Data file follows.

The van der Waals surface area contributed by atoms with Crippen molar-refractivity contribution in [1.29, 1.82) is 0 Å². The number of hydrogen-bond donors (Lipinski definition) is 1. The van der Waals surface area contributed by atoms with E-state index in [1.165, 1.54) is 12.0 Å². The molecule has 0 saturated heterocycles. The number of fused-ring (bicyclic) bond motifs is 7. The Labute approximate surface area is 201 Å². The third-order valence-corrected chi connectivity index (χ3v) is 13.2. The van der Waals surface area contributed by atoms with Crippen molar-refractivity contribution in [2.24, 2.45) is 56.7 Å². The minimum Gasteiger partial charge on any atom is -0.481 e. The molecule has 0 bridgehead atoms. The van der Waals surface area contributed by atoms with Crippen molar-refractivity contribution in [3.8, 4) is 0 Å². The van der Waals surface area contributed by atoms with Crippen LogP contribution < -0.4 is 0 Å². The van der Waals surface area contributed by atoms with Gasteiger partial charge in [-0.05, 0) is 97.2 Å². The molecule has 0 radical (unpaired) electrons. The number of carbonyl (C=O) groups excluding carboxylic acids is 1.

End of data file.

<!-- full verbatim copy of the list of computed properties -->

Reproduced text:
The van der Waals surface area contributed by atoms with Crippen molar-refractivity contribution in [1.29, 1.82) is 0 Å². The number of hydrogen-bond donors (Lipinski definition) is 1. The van der Waals surface area contributed by atoms with E-state index in [1.165, 1.54) is 12.0 Å². The molecule has 0 saturated heterocycles. The number of fused-ring (bicyclic) bond motifs is 7. The Labute approximate surface area is 201 Å². The third-order valence-corrected chi connectivity index (χ3v) is 13.2. The van der Waals surface area contributed by atoms with Crippen molar-refractivity contribution in [2.24, 2.45) is 56.7 Å². The minimum Gasteiger partial charge on any atom is -0.481 e. The molecule has 0 bridgehead atoms. The van der Waals surface area contributed by atoms with Crippen molar-refractivity contribution in [3.8, 4) is 0 Å². The van der Waals surface area contributed by atoms with Crippen LogP contribution < -0.4 is 0 Å². The van der Waals surface area contributed by atoms with Gasteiger partial charge in [-0.05, 0) is 97.2 Å². The molecule has 0 radical (unpaired) electrons. The number of carbonyl (C=O) groups excluding carboxylic acids is 1.